Lincoln and Black Freedom: A Study in Presidential Leadership

Capa
University of South Carolina Press, 1994 - 254 páginas
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Reveals the political savvy and egalitarian convictions behind Lincoln's racial policies

In the midst of America's civil rights movement, historians questioned the widely-held belief that Abraham Lincoln was the "Great Emancipator." They pictured him as a white supremacist moved by political expediency to issue the Emacipation Proclamation. In Lincoln and Black Freedom LaWanda Cox, a leading Reconstruction historian, argues that Lincoln was a consistent friend of African-American freedom but a friend whose oblique leadership style often obscured the strength of his commitment. Cox reveals Lincoln's cautious rhetoric and policies as deliberate strategy to achieve his joint goals of union and emancipation, and she demonstrates that his wartime reconstruction efforts in Louisana moved beyond a limited concept of freedom for the former slaves.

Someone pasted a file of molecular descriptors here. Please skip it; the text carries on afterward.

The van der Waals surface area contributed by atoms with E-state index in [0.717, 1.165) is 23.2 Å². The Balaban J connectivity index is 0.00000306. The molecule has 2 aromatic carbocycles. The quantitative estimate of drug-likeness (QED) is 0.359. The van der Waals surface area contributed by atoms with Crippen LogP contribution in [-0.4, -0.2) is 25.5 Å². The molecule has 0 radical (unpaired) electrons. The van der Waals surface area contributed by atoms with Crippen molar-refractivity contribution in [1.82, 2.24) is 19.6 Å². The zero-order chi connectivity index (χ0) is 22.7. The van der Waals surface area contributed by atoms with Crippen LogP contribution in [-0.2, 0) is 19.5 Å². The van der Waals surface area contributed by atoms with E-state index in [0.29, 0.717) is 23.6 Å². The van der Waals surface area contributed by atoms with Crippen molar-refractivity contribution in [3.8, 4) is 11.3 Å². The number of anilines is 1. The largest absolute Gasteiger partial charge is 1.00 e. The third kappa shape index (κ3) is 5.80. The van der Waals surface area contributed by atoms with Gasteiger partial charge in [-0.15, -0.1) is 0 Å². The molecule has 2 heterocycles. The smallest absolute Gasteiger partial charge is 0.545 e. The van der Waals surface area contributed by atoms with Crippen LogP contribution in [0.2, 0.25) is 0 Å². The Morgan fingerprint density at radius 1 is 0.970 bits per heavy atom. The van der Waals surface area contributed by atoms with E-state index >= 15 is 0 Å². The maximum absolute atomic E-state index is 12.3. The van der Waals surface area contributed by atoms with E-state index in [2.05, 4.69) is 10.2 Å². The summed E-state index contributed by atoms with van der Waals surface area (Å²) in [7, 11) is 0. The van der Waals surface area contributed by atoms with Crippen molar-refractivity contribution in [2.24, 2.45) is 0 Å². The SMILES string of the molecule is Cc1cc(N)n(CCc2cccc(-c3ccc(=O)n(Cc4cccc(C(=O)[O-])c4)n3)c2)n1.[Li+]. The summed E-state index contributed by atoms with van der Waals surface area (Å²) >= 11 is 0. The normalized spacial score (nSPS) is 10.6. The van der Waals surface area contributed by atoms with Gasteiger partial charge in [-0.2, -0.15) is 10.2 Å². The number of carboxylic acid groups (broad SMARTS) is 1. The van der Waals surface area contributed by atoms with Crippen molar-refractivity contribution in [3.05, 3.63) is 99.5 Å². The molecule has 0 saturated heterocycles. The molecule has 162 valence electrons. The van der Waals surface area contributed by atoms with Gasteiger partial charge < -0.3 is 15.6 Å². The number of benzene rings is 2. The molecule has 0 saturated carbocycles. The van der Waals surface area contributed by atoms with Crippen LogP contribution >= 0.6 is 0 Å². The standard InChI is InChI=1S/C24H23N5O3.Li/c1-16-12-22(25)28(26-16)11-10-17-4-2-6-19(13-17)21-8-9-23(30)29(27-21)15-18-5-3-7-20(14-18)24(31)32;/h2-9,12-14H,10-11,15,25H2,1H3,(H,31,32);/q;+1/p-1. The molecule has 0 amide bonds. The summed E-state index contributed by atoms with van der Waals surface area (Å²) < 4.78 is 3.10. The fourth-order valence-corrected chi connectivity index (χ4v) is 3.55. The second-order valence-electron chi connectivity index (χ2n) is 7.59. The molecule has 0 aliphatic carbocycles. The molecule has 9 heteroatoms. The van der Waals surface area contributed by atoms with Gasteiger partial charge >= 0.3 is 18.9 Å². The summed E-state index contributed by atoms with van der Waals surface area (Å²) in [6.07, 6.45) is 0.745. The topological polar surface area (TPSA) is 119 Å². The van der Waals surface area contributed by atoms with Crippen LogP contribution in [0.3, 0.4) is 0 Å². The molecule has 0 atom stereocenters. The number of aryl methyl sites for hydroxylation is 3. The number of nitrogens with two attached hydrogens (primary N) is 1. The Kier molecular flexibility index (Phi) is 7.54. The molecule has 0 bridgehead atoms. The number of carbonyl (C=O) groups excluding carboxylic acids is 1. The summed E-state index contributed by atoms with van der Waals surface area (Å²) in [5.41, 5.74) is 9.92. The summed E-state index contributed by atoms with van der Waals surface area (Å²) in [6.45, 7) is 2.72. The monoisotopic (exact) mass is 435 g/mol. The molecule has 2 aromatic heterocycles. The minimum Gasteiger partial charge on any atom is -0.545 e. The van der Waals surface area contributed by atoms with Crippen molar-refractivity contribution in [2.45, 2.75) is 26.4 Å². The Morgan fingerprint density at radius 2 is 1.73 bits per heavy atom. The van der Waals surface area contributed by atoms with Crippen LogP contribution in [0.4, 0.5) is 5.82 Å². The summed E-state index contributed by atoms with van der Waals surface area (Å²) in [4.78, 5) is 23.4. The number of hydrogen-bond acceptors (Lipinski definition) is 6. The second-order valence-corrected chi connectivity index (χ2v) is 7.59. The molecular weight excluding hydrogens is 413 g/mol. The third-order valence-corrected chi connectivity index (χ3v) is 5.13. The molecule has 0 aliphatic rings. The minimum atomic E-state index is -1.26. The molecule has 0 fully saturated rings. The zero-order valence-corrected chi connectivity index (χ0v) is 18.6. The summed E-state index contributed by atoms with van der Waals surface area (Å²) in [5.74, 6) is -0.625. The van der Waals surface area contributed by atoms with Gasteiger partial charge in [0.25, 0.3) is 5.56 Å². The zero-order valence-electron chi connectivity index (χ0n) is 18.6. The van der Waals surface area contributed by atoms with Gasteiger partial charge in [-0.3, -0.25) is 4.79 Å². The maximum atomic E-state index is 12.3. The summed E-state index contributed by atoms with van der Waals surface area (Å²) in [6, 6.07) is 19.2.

Cox's final chapter explores the "limits of the possible," concluding that had Lincoln lived through his second term, the conflict between his successor and Congress could have been avoided and the postwar Reconstruction might have resulted in a more lasting measure of justice and equality for African Americans. Lincoln emerges from Cox's study as a masterful politician whose sure grasp of the nature of presidential leadership speaks not only to the difficulties of his age but also to the challenges of our own time.

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La Wanda Cox is professor emerita of history at Hunter College and the Graduate Center of the City University of New York.

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